The first three rungs of the cosmological distance ladder

Kevin Krisciunas, Erika DeBenedictis, Jeremy Steeger, Agnes Bischoff-Kim, Gil Tabak, Kanika Pasricha

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Abstract

It is straightforward to determine the size of the Earth and the distance to the Moon without using a telescope. The methods have been known since the third century BCE. However, few astronomers have done this measurement from data they have taken. We use a gnomon to determine the latitude and longitude of South Bend, Indiana, and College Station, Texas, and determine the value of the radius of the Earth to be R earth = 6290 km, only 1.4% smaller than the known value. We use the method of Aristarchus and the size of the Earth's shadow during the lunar eclipse of June 15, 2011 to estimate the distance to the Moon to be 62.3R earth, 3.3% greater than the known mean value. We use measurements of the angular motion of the Moon against the background stars over the course of two nights, using a simple cross staff device, to estimate the Moon's distance at perigee and apogee. We use simultaneous observations of asteroid 1996 HW1 obtained with small telescopes in Socorro, New Mexico, and Ojai, California, to obtain a value of the Astronomical Unit of (1.59±0.19) × 10 8 km, about 6% too large. The data and methods presented here can easily become part of an introductory astronomy laboratory class.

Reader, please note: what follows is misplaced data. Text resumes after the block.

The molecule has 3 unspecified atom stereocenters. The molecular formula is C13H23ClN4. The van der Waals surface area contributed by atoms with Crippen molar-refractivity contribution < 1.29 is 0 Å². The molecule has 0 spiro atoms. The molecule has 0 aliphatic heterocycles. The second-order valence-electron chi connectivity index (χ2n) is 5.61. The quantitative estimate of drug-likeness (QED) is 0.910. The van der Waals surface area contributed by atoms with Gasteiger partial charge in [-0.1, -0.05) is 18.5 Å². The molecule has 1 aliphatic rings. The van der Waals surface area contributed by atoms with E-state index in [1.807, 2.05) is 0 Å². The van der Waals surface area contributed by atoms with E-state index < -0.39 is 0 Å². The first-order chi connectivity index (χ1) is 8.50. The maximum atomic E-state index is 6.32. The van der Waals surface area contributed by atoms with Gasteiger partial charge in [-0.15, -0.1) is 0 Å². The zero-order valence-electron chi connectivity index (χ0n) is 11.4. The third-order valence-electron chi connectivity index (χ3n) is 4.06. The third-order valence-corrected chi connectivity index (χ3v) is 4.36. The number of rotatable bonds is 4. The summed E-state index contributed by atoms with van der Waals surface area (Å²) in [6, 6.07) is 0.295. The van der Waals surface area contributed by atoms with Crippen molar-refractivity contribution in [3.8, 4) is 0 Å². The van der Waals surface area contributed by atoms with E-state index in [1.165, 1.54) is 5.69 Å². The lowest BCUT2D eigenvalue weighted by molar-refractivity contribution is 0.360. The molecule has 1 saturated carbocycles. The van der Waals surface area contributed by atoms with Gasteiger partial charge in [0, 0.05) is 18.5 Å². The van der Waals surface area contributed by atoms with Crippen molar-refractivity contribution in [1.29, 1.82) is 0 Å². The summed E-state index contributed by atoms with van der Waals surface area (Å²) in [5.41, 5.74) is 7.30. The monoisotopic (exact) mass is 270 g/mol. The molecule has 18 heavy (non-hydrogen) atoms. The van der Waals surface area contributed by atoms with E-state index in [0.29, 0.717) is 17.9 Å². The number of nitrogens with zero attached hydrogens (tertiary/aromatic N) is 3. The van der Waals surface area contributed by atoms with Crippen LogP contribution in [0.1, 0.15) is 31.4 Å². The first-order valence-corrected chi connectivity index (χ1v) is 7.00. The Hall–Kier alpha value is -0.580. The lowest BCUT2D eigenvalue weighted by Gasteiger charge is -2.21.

Original languageEnglish (US)
Pages (from-to)429-438
Number of pages10
JournalAmerican Journal of Physics
Volume80
Issue number5
DOIs
StatePublished - Apr 17 2012

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All Science Journal Classification (ASJC) codes

  • Physics and Astronomy(all)

Cite this

Krisciunas, K., DeBenedictis, E., Steeger, J., Bischoff-Kim, A., Tabak, G., & Pasricha, K. (2012). The first three rungs of the cosmological distance ladder. American Journal of Physics, 80(5), 429-438. https://doi.org/10.1119/1.3687924